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2020 OLEII - Hull #634 aka-  “XPLOR”

2021 F350 6.7 liter Diesel Lariat Ultimate Tremor 

North Carolina 🇺🇸

 

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On 4/6/2024 at 1:43 PM, John Welte said:

took a wet paper towel and ran it along the track.  That seemed to take care of the fuzzy look.  I will keep the night shades up a couple inches as I had them completely closed before.  I did check the drain holes and they're free of debris. 

 

John:

Your keeping the shades a bit above the track is a good idea for winter storage as well.  The shades don't provide much insulation so why keep them in a potential wet zone?  

Good idea... Thanks

GJ

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TV:  2019 F-150 SuperCrew Lariat, 3.5L EcoBoost, Max Tow, FX-4, Rear Locker      OLLIE:  2018 OE2 Hull 342, Twin Bed.    OLLIE DIY’s: Timken Bearings, BB LiFePO4's, Victron 712 Smart, 350 Amp Master Switch, Houghton 3400, Victron Orion DC - DC, 3000-Watt Renogy Inverter, P.D. 60-amp Converter, Frig Dual Exhaust Fans, Kitchen Drawer Straps.    TV DIY’s:  2 5/16" Anderson System, Nitto recon’s, Firestone Rear Air Bags, Bilstein 5100’s, Mud Flaps & Weather Tech all, installed Ham Radio (WH6JPR).

  image.jpeg.9633acdfb75740f0fd358e1a5118f105.jpeg

 

 

 

 

 

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We store Ollie in an airplane hangar with one side open in the hangar (no power in the hangar) leaving the bath and Maxxair vents open (not running), unless wet weather is moving in and then close the vents temporarily until the weather has passed. We also keep the refrigerator and bathroom doors open with open boxes of baking soda in the refrigerator and camper.

We like the Pro Breeze de-humidifier, too. While camping sometimes condensation can be found between the hulls on the inside of the outer hull around the rear and Oliver sign area. Decided to use two Pro-Breeze de-humidifiers while camping placing one in the overhead compartment next to the Oliver sign and one on the kitchen counter.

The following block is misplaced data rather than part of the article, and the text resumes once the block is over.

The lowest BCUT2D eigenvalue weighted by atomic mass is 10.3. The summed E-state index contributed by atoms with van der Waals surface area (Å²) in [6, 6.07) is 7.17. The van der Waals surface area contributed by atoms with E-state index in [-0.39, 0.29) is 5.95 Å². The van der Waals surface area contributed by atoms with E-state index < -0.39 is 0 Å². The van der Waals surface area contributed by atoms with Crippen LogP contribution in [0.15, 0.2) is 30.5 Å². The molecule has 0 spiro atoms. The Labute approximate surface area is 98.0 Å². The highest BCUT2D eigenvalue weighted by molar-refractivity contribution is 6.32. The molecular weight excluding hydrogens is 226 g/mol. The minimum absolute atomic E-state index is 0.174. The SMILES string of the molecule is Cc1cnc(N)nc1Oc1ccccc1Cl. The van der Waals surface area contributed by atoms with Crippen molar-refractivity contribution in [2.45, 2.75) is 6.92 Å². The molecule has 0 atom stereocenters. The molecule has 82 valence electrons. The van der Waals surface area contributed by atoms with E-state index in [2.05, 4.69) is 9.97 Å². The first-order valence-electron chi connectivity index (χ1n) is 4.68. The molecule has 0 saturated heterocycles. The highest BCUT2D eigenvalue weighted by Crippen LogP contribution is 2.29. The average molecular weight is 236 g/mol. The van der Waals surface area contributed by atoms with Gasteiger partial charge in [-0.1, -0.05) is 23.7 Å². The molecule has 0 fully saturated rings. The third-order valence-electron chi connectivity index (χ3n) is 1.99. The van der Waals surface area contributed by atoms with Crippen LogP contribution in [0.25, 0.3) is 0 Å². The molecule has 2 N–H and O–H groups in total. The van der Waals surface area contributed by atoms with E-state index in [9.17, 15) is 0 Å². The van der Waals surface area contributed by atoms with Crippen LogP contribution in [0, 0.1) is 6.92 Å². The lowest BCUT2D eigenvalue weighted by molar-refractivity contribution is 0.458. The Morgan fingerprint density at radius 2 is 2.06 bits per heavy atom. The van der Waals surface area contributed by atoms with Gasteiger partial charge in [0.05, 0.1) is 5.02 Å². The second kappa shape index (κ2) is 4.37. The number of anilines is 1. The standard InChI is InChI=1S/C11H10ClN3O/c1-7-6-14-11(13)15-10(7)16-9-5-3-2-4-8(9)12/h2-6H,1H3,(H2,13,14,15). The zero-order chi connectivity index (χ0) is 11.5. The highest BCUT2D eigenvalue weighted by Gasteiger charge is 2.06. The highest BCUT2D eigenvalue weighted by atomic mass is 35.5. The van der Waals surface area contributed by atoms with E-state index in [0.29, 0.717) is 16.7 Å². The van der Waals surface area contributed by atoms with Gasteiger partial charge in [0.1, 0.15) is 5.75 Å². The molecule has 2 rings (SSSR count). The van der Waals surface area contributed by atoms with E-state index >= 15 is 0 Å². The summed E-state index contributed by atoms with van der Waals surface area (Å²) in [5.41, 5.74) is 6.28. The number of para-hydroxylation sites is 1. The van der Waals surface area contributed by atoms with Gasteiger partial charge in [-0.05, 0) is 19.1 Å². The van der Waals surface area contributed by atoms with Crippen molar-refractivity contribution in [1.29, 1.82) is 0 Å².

Just made this modification last week, decided to install two vents on the bulkheads next to the rear Oliver sign to allow a little more air flow between the hulls attempting to reduce condensation. Will see how it works.

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Edited by rideandfly
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Bill & Debbie / 2015 LE2 #75 / 2022 Tundra / North Carolina

 

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Nice job Bill!
Please post up how often you need to empty your dehumidifier. We usually empty ours about every 5 days or so. Ours sits down on the floor in front of the closet door. We can just open the door, turn off the Pro Breeze and empty it.

 

 

Edited by Patriot
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2020 OLEII - Hull #634 aka-  “XPLOR”

2021 F350 6.7 liter Diesel Lariat Ultimate Tremor 

North Carolina 🇺🇸

 

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David, Thanks,

We only use de-humidfiers when we're camping and don't have power in the hangar to run them while Ollie is stored.

Can't give you a good reading on how long it takes to fill the tanks while camping because I always dump them when they are less than full.

The 5 day number sounds right!

Bill

Edited by rideandfly
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Bill & Debbie / 2015 LE2 #75 / 2022 Tundra / North Carolina